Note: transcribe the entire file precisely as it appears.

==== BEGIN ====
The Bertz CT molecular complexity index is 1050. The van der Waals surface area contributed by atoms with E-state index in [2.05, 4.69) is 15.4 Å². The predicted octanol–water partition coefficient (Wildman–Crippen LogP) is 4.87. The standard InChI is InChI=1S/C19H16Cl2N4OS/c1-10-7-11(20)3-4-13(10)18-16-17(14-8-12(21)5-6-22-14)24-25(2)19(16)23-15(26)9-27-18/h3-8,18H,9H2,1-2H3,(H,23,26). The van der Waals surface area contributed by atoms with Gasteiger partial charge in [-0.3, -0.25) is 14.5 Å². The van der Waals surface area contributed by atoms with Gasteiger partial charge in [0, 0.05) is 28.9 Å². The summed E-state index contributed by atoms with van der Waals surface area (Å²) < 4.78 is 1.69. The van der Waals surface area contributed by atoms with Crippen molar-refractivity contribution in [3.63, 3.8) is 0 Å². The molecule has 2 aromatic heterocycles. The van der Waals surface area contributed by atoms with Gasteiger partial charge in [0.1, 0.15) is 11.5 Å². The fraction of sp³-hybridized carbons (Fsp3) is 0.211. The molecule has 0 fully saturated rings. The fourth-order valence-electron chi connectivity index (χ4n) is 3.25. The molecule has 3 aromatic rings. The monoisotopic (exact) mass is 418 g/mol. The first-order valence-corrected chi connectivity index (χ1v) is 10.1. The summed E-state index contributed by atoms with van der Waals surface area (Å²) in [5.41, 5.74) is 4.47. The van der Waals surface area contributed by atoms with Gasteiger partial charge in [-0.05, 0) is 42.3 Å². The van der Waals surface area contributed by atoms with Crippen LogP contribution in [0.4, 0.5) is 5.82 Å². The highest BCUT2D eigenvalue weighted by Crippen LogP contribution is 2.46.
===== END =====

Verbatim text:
The Bertz CT molecular complexity index is 1050. The van der Waals surface area contributed by atoms with E-state index in [2.05, 4.69) is 15.4 Å². The predicted octanol–water partition coefficient (Wildman–Crippen LogP) is 4.87. The standard InChI is InChI=1S/C19H16Cl2N4OS/c1-10-7-11(20)3-4-13(10)18-16-17(14-8-12(21)5-6-22-14)24-25(2)19(16)23-15(26)9-27-18/h3-8,18H,9H2,1-2H3,(H,23,26). The van der Waals surface area contributed by atoms with Gasteiger partial charge in [-0.3, -0.25) is 14.5 Å². The van der Waals surface area contributed by atoms with Gasteiger partial charge in [0, 0.05) is 28.9 Å². The summed E-state index contributed by atoms with van der Waals surface area (Å²) < 4.78 is 1.69. The van der Waals surface area contributed by atoms with Crippen molar-refractivity contribution in [3.63, 3.8) is 0 Å². The molecule has 2 aromatic heterocycles. The van der Waals surface area contributed by atoms with Gasteiger partial charge in [0.1, 0.15) is 11.5 Å². The fraction of sp³-hybridized carbons (Fsp3) is 0.211. The molecule has 0 fully saturated rings. The fourth-order valence-electron chi connectivity index (χ4n) is 3.25. The molecule has 3 aromatic rings. The monoisotopic (exact) mass is 418 g/mol. The first-order valence-corrected chi connectivity index (χ1v) is 10.1. The summed E-state index contributed by atoms with van der Waals surface area (Å²) in [5.41, 5.74) is 4.47. The van der Waals surface area contributed by atoms with Gasteiger partial charge in [-0.05, 0) is 42.3 Å². The van der Waals surface area contributed by atoms with Crippen LogP contribution in [0.4, 0.5) is 5.82 Å². The highest BCUT2D eigenvalue weighted by Crippen LogP contribution is 2.46.